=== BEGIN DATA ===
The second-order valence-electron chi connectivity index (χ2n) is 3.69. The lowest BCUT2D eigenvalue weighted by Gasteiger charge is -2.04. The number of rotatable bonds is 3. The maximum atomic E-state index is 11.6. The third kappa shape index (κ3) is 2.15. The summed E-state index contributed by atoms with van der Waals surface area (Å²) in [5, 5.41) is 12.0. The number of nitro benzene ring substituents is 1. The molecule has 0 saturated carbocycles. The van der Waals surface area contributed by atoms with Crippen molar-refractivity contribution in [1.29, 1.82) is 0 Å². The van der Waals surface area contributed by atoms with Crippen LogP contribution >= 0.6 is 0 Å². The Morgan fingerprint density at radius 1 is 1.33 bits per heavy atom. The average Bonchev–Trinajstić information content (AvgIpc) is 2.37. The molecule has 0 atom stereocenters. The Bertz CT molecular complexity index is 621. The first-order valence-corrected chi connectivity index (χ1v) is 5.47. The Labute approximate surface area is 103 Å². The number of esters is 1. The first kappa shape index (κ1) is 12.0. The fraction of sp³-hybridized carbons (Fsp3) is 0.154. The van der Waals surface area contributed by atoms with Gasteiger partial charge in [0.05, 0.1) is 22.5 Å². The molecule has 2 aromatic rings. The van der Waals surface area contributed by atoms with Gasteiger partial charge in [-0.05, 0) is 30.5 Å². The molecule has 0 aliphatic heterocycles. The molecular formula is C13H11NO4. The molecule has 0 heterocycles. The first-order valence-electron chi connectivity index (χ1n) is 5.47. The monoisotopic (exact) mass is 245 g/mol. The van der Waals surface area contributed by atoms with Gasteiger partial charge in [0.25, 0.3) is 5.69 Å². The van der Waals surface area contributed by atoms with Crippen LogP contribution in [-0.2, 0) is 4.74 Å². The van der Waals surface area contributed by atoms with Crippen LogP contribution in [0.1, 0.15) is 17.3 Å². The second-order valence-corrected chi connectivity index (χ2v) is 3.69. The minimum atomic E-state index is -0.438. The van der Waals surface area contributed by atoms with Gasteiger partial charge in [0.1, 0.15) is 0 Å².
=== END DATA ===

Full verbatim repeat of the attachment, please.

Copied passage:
The second-order valence-electron chi connectivity index (χ2n) is 3.69. The lowest BCUT2D eigenvalue weighted by Gasteiger charge is -2.04. The number of rotatable bonds is 3. The maximum atomic E-state index is 11.6. The third kappa shape index (κ3) is 2.15. The summed E-state index contributed by atoms with van der Waals surface area (Å²) in [5, 5.41) is 12.0. The number of nitro benzene ring substituents is 1. The molecule has 0 saturated carbocycles. The van der Waals surface area contributed by atoms with Crippen molar-refractivity contribution in [1.29, 1.82) is 0 Å². The van der Waals surface area contributed by atoms with Crippen LogP contribution >= 0.6 is 0 Å². The Morgan fingerprint density at radius 1 is 1.33 bits per heavy atom. The average Bonchev–Trinajstić information content (AvgIpc) is 2.37. The molecule has 0 atom stereocenters. The Bertz CT molecular complexity index is 621. The first-order valence-corrected chi connectivity index (χ1v) is 5.47. The Labute approximate surface area is 103 Å². The number of esters is 1. The first kappa shape index (κ1) is 12.0. The fraction of sp³-hybridized carbons (Fsp3) is 0.154. The van der Waals surface area contributed by atoms with Gasteiger partial charge in [0.05, 0.1) is 22.5 Å². The molecule has 2 aromatic rings. The van der Waals surface area contributed by atoms with Gasteiger partial charge in [-0.05, 0) is 30.5 Å². The molecule has 0 aliphatic heterocycles. The molecular formula is C13H11NO4. The molecule has 0 heterocycles. The first-order valence-electron chi connectivity index (χ1n) is 5.47. The monoisotopic (exact) mass is 245 g/mol. The van der Waals surface area contributed by atoms with Gasteiger partial charge in [0.25, 0.3) is 5.69 Å². The van der Waals surface area contributed by atoms with Crippen LogP contribution in [-0.2, 0) is 4.74 Å². The van der Waals surface area contributed by atoms with Crippen LogP contribution in [0.1, 0.15) is 17.3 Å². The second-order valence-corrected chi connectivity index (χ2v) is 3.69. The minimum atomic E-state index is -0.438. The van der Waals surface area contributed by atoms with Gasteiger partial charge in [0.1, 0.15) is 0 Å².